At Ring of Honor’s recent War of the World’s PPV, New Japan Pro Wrestling unveiled their newest championship: the IWGP United States Championship.
— njpw_global (@njpwglobal) May 13, 2017
The belt is yet another sign of New Japan’s desire to make their mark in the United States, and shortly after the news broke, there was a lot of speculation on who would be the first champion. Names like “The American Nightmare” Cody, Michael Elgin and Zack Sabre Jr. were tossed around. Maybe someone from Ring of Honor. Or maybe a hot free agent like Matt Riddle. I think there’s someone better: KUSHIDA.
“But KUSHIDA’s not a westerner and he’s not a heavyweight!” I know, but stick with me.
KUSHIDA had an incredible 2016. He was the ace of the New Japan junior heavyweight division and brought the division to new heights, wrestling at or near the top of the card and most importantly, becoming a draw from a business perspective. But 2017 has been the year of the Ticking Time Bomb, Hiromu Takahashi.
Takahashi beat KUSHIDA at Wrestle Kingdom 11 to win the title and then squashed him at Sakura Genesis to secure his place as the new ace of the junior heavyweight division.
— njpw_global (@njpwglobal) April 10, 2017
KUSHIDA will get his chance at redemption after winning the Best of the Super Juniors but if he doesn’t leave next week’s Dominion as IWGP Junior Heavyweight Champion, what’s next?
You could move him up to heavyweight, but in a division already stacked with Kazuchika Okada, Kenny Omega, Tetsuya Naito, Hiroshi Tanahashi and many others, isn’t KUSHIDA bound to get lost in the shuffle? So what do you do with him? You send him to America.
KUSHIDA as the IWGP United States Championship has a number of benefits for both branches of New Japan. Most importantly, having KUSHIDA as the champion establishes that the “New Japan” in New Japan USA isn’t just branding. It would be very easy to hire twenty westerners, put on a “New Japan” show, and call it a day. You might draw in curious fans for a bit, but probably not for long. Fans going to a New Japan show want to see true New Japan wrestlers.
On the other hand, you have to send the right New Japan stars. Send the wrong stars, and boosting business in America comes at the expense of business in Japan. Kenny Omega would make a great US Champion, but if he misses dates in Japan defending his title, it’s a zero sum game. Which is why KUSHIDA is perfect. For western fans, he carries the credibility of “New Japan star”, but with another title match or big feud not in the cards for the near future, now is the perfect time to let him go. He won’t be called on to draw in Japan in the near future, so send him to America.
There have also been rumblings that KUSHIDA is looking to move up to the heavyweight division. But as I said before, is that the wisest idea at a time when the heavyweight division is so packed? Furthermore, under the New Japan microscope, there’s a chance that he moves up and the idea doesn’t take. At that point, he may be damaged goods and his drawing ability may be affected. It’s a risky move, so why not test in out in America first before you go all the way with it? The line between heavyweight and junior heavyweight is almost non-existent in the United States, and I’m positive that most fans would have no issue accepting KUSHIDA as a heavyweight champion. Let him establish heavyweight credibility at the top of an American heavyweight division rather than having him as just another guy in the Japanese heavyweight division. In fact, if the American audiences react positively to KUSHIDA as a heavyweight, it may help influence the type of reaction KUSHIDA gets back in Japan. Warming the audience up to the idea without needing him to be a draw right away.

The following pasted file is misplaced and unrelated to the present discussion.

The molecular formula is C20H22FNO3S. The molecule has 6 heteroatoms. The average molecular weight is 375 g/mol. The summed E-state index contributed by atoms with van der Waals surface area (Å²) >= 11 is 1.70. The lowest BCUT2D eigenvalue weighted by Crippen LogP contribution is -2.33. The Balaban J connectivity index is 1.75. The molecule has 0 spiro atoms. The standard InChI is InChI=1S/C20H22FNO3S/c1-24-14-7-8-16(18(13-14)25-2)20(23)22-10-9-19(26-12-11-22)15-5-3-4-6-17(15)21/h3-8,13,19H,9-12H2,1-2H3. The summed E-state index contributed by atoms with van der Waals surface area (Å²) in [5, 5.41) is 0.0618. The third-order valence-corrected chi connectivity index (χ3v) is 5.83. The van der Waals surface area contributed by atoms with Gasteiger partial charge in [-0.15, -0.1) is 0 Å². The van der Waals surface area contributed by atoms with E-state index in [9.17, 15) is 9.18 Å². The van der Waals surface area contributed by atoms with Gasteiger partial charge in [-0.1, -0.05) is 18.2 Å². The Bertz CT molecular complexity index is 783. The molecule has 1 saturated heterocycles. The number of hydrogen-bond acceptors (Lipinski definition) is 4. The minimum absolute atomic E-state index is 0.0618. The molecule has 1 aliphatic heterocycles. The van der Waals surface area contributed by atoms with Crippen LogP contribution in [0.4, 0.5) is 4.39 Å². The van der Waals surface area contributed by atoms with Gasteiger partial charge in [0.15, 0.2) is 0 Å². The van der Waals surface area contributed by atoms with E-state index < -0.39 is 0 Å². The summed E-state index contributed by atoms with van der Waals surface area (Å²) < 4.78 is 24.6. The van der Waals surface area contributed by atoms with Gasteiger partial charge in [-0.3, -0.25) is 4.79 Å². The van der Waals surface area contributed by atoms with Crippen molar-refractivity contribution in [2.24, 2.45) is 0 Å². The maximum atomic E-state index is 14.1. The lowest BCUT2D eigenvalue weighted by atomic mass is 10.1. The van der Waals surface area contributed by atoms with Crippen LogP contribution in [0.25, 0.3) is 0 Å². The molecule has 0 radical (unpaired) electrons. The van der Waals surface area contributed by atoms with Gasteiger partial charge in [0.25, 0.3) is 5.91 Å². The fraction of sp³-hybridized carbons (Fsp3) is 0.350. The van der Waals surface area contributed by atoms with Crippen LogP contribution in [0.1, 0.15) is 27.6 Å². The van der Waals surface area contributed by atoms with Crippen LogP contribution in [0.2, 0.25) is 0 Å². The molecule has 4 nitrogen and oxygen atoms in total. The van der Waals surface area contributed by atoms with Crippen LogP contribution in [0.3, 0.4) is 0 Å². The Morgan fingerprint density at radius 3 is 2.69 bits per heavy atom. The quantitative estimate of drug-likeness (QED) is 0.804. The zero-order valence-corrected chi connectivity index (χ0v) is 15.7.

You could also use KUSHIDA’s journey to America to develop a story that would span both promotions. KUSHIDA has been in a funk lately – he lost to Hiromu twice and just lost in the first night of Best of the Super Juniors to El Desperado. The story could be that KUSHIDA has lost his mojo and the only place to find it is outside Japan. He can travel to the US, string some wins together, win the title, prove he’s still got what it takes and return to New Japan as a confident star rather than an unsure wrestler facing a growing pile of losses. This cross promotional storytelling would emphasize to the fans the unity between the promotions and would make both promotions essential. Just like in comic books, cross promotional storytelling can be used to bolster two brands at once by creating can’t miss storytelling in multiple places.
Finally, KUSHIDA has the talent. New Japan has built a reputation on stellar in-ring wrestling and KUSHIDA has been a big part of helping that reputation grow. It is so important that New Japan USA have the same commitment to stellar in-ring product, and I have no doubt that KUSHIDA would provide that in spades. He has proven in the past that he can have great matches against Japanese and western wrestlers alike, and his steady hand at the top of the card is exactly what a fledgling idea like New Japan USA needs.
The relationship between New Japan and New Japan USA has to be symbiotic in order for both the companies to succeed and grow. KUSHIDA as IWGP United States Champion achieves that goal by providing the United States with a bonafide Japanese superstar that will draw in fans while also giving the New Japan flagship a place to send a wrestler who doesn’t currently have a strong sense of direction within the company at the moment. Regardless of whether KUSHIDA does win the United States Championship or not, it will certainly be interesting to see how the relationship will grow and evolve as New Japan hopefully gains a foothold in the United States.